Flu season got off to a fast start and shows no sign of slowing. On Friday, the Centers for Disease Control and Prevention reported that flu activity continues to rise across the country, with an estimated 2.6 million flu illnesses reported so far this year.
Of those patients, 23,000 required hospitalization and 1,300 people died from the flu, including 10 children, the CDC said.
The early start to flu activity makes experts "a little concerned that we'll have a prolonged influenza season," said Dr. William Schaffner, an infectious-disease expert at Vanderbilt University and medical director of the National Foundation for Infectious Diseases.
What's more, this season "is starting out in a distinctive way," Schaffner said. The predominant flu virus currently circulating is one that typically doesn't pop up until the end of the flu season, in early spring, a B/Victoria strain.
For a B strain to be "so prominent is weird" this early in the season, he said. Typically, influenza A virus strains are responsible for the most illnesses each year.
B viruses can infect anyone, but it generally strikes children and young adults more than the elderly.
"We are always concerned about children under the age of 4, particularly children under the age of 1 because they can't get an influenza vaccine until they're six months of age," said Dr. Rachael Lee, chief epidemiologist at the University of Alabama at Birmingham Hospital.
Alabama is one of the 23 states experiencing widespread flu activity, according to the CDC. Most states in the West, East and all along the southern border have elevated levels of flu. This time last season, only three states reported widespread activity.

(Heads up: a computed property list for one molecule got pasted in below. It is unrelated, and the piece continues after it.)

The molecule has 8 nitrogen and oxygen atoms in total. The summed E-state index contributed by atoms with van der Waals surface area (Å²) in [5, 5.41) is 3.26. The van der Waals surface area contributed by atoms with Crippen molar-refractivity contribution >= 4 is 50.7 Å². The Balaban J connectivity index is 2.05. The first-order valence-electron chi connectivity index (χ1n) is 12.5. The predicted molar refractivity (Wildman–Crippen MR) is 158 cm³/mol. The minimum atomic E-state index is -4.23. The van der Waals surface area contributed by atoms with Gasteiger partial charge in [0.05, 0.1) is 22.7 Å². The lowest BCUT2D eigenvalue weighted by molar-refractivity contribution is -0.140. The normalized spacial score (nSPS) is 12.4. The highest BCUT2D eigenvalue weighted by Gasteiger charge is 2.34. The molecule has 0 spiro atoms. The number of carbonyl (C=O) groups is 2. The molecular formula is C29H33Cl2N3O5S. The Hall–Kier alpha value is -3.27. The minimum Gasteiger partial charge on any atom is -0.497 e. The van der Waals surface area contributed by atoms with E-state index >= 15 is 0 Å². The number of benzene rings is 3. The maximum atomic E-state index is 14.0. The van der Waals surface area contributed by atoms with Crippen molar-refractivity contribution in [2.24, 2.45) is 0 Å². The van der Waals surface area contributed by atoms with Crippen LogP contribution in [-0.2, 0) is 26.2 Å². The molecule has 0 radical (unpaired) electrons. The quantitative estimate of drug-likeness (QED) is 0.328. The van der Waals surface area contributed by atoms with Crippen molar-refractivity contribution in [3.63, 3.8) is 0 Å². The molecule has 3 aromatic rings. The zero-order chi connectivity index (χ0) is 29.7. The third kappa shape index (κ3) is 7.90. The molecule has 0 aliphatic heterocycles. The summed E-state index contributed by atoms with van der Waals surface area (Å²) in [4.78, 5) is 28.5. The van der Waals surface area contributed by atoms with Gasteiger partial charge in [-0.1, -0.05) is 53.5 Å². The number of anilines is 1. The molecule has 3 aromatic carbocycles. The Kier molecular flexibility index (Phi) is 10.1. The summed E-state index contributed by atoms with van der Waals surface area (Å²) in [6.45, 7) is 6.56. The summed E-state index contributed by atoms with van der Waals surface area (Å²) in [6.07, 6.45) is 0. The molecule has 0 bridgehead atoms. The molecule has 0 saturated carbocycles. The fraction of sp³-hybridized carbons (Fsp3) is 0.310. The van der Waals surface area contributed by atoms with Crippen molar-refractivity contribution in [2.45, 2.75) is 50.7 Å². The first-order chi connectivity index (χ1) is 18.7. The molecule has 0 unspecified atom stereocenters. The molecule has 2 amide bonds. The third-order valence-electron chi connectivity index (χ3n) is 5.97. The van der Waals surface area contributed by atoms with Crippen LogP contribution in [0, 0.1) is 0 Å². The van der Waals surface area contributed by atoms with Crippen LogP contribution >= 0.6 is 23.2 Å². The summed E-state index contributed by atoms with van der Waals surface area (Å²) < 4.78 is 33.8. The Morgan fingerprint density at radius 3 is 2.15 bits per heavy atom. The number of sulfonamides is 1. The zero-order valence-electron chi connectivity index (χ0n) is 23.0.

Despite the intense start of flu season, the number of hospitalizations reported is the same as this time last year. That may be attributed to the influenza B strain affecting younger, otherwise healthy people. Most of the time, flu complications occur in the elderly.
Flu season usually peaks between December and February, but the CDC said Thursday that there's a 45 percent chance flu activity will peak by the end of the year.
Still, the flu is notoriously fickle. "If I think I know what's going to happen, it'll probably do something different," said Lynnette Brammer, who heads the CDC team charged with collecting flu data from all over the country to produce the agency's weekly national flu report.
Flu season is "really unpredictable," Brammer said.
She added that she would not be surprised to see an increase in influenza A viruses this flu season.
Protect yourself from the flu
Flu season generally lasts well into spring, so there's still time to get the flu shot if you haven't already. The FluMist nasal spray is also available for kids or needle-averse people.
Every major medical group recommends getting the yearly vaccine, saying it's the best option available for preventing flu. Infectious disease experts say that this season's shot appears to be a good match so far, though they won't fully understand how well it's working until the end of the season.
If you do become ill after getting your flu shot, studies have shown the vaccine can reduce the severity and length of illness — meaning, how awful you feel and for how long.
Prescription antiviral drugs, such as Tamiflu, can also help make you feel better, faster, but they work best if given within the first day or two after flu symptoms develop.
There are other proven ways to reduce the chances of spreading viruses this flu season: covering your mouth and nose when coughing and sneezing, staying home when you're sick, and good old-fashioned hand-washing with soap and water.